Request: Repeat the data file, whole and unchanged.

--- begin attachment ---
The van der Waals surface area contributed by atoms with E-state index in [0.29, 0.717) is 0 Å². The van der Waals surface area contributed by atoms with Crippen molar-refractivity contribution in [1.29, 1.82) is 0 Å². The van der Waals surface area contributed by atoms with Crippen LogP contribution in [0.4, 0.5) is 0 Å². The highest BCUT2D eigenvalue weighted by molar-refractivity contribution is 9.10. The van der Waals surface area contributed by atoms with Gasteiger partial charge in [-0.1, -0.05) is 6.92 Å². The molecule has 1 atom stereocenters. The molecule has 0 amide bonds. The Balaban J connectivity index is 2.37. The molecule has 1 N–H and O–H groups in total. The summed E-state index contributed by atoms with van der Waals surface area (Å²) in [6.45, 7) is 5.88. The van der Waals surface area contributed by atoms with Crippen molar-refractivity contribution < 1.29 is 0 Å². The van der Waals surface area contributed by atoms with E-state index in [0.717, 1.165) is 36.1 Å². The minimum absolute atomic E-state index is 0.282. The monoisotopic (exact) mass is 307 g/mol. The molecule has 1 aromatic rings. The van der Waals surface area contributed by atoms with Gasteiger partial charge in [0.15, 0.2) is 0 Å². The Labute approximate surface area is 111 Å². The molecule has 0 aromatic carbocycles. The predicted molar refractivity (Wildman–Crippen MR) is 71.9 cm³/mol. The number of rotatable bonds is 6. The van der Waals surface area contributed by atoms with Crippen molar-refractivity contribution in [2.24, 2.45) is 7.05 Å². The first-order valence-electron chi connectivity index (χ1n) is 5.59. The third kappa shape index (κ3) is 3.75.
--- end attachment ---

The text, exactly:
The van der Waals surface area contributed by atoms with E-state index in [0.29, 0.717) is 0 Å². The van der Waals surface area contributed by atoms with Crippen molar-refractivity contribution in [1.29, 1.82) is 0 Å². The van der Waals surface area contributed by atoms with Crippen LogP contribution in [0.4, 0.5) is 0 Å². The highest BCUT2D eigenvalue weighted by molar-refractivity contribution is 9.10. The van der Waals surface area contributed by atoms with Gasteiger partial charge in [-0.1, -0.05) is 6.92 Å². The molecule has 1 atom stereocenters. The molecule has 0 amide bonds. The Balaban J connectivity index is 2.37. The molecule has 1 N–H and O–H groups in total. The summed E-state index contributed by atoms with van der Waals surface area (Å²) in [6.45, 7) is 5.88. The van der Waals surface area contributed by atoms with Crippen molar-refractivity contribution < 1.29 is 0 Å². The van der Waals surface area contributed by atoms with E-state index in [0.717, 1.165) is 36.1 Å². The minimum absolute atomic E-state index is 0.282. The monoisotopic (exact) mass is 307 g/mol. The molecule has 1 aromatic rings. The van der Waals surface area contributed by atoms with Gasteiger partial charge in [0.15, 0.2) is 0 Å². The Labute approximate surface area is 111 Å². The molecule has 0 aromatic carbocycles. The predicted molar refractivity (Wildman–Crippen MR) is 71.9 cm³/mol. The number of rotatable bonds is 6. The van der Waals surface area contributed by atoms with Crippen molar-refractivity contribution in [2.24, 2.45) is 7.05 Å². The first-order valence-electron chi connectivity index (χ1n) is 5.59. The third kappa shape index (κ3) is 3.75.